Article

Myocardial Fibrosis as an Early Manifestation of Hypertrophic Cardiomyopathy

Cardiovascular Division, Brigham and Women's Hospital, Boston, MA 02115, USA.
New England Journal of Medicine (Impact Factor: 54.42). 08/2010; 363(6):552-63. DOI: 10.1056/NEJMoa1002659
Source: PubMed

ABSTRACT Myocardial fibrosis is a hallmark of hypertrophic cardiomyopathy and a proposed substrate for arrhythmias and heart failure. In animal models, profibrotic genetic pathways are activated early, before hypertrophic remodeling. Data showing early profibrotic responses to sarcomere-gene mutations in patients with hypertrophic cardiomyopathy are lacking.
We used echocardiography, cardiac magnetic resonance imaging (MRI), and serum biomarkers of collagen metabolism, hemodynamic stress, and myocardial injury to evaluate subjects with hypertrophic cardiomyopathy and a confirmed genotype.
The study involved 38 subjects with pathogenic sarcomere mutations and overt hypertrophic cardiomyopathy, 39 subjects with mutations but no left ventricular hypertrophy, and 30 controls who did not have mutations. Levels of serum C-terminal propeptide of type I procollagen (PICP) were significantly higher in mutation carriers without left ventricular hypertrophy and in subjects with overt hypertrophic cardiomyopathy than in controls (31% and 69% higher, respectively; P<0.001). The ratio of PICP to C-terminal telopeptide of type I collagen was increased only in subjects with overt hypertrophic cardiomyopathy, suggesting that collagen synthesis exceeds degradation. Cardiac MRI studies showed late gadolinium enhancement, indicating myocardial fibrosis, in 71% of subjects with overt hypertrophic cardiomyopathy but in none of the mutation carriers without left ventricular hypertrophy.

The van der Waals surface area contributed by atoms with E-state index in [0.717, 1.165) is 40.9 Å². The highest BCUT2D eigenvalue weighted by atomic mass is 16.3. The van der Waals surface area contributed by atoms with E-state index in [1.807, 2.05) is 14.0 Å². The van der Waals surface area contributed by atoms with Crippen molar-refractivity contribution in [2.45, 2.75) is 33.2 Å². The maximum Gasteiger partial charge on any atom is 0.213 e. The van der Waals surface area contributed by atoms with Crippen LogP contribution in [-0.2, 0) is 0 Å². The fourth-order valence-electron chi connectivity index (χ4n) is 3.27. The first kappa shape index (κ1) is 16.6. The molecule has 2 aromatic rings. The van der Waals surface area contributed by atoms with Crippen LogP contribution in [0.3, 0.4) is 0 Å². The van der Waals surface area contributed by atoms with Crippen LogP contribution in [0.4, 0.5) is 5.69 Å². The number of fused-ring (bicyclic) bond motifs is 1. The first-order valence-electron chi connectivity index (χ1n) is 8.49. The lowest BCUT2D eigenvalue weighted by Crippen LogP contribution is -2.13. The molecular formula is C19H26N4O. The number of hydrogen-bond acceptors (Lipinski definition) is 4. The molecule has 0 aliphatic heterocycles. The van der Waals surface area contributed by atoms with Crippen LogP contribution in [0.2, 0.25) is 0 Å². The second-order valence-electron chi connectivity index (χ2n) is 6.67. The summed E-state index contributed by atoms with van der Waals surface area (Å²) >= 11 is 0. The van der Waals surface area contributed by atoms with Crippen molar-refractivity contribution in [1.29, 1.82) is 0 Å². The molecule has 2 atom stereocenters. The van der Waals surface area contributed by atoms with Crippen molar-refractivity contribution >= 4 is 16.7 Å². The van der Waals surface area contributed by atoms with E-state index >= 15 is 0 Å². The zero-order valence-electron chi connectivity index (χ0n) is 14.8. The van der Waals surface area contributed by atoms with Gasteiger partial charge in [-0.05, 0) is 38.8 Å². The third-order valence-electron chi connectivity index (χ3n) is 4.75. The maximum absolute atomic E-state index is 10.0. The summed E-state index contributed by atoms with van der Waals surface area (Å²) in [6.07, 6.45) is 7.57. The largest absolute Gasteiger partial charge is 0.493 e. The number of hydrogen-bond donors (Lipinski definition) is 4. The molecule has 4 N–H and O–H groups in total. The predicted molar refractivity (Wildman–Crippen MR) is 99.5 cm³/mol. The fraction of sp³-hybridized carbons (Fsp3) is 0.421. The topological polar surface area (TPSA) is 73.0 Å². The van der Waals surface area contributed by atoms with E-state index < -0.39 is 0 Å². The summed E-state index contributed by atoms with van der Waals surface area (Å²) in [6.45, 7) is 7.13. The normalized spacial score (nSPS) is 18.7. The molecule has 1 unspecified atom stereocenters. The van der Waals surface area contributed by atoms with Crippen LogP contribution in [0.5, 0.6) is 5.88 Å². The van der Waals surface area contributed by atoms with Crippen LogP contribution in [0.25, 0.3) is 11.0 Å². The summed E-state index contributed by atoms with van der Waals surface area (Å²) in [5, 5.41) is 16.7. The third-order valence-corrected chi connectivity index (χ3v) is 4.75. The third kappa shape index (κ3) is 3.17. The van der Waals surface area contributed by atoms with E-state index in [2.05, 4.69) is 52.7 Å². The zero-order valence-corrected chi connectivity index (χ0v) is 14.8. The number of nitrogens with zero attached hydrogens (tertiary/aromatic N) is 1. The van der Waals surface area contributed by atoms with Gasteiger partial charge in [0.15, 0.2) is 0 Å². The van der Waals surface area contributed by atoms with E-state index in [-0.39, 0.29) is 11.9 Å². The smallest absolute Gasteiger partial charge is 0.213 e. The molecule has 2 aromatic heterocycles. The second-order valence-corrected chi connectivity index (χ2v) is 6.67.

Elevated levels of serum PICP indicated increased myocardial collagen synthesis in sarcomere-mutation carriers without overt disease. This profibrotic state preceded the development of left ventricular hypertrophy or fibrosis visible on MRI. (Funded by the National Institutes of Health and others.)

Full-text

Available from: Arantxa González, May 26, 2015
0 Followers
 · 
156 Views
  • [Show abstract] [Hide abstract]
    ABSTRACT: Hypertrophic cardiomyopathy (HCM) with systolic dysfunction carries a poor prognosis. Although late gadolinium enhancement (LGE) on cardiac magnetic resonance is associated with adverse cardiac events in HCM and is inversely related to left ventricular ejection fraction (LVEF), it is unknown whether LGE or LVEF more accurately predicts adverse cardiac events in HCM with systolic dysfunction. We retrospectively assessed the extent of LGE with a threshold of 6 standard deviations in 46 consecutive HCM patients with systolic dysfunction defined as LVEF <50 % (average 35 ± 12 %) who underwent cardiac magnetic resonance (35 males, mean age 59 ± 14 years). They were followed up over 1755 ± 594 days. The composite adverse cardiac events end point included cardiovascular death, lethal arrhythmia, cardioembolic stroke, and unplanned heart failure hospitalization. LGE was detected in all patients, and the mean extent was 30 ± 15 %. Twenty-nine patients developed adverse cardiac events. Multivariate Cox proportional hazard analysis revealed the extent of LGE as a good independent predictor of adverse cardiac events. Risk increased with the extent of LGE (hazard ratio = 1.62/10 % increase in LGE, 95 % confidence interval = 1.23-2.15, p < 0.001). LVEF was inversely related to the extent of LGE (r = -0.44; p = 0.002) and was also an independent predictor of adverse cardiac events. Risk decreased with LVEF (hazard ratio = 0.68/10 % increase in LVEF, 95 % confidence interval = 0.51-0.91, p = 0.010). The Akaike information criterion evaluating the fit of a model demonstrated that the extent of LGE was a better independent predictor of MACE than LVEF (Akaike information criterion = 172.20 and 178.09, respectively).The extent of LGE was a good independent predictor of adverse cardiac events and reflected mortality and morbidity more precisely than LVEF in HCM with systolic dysfunction.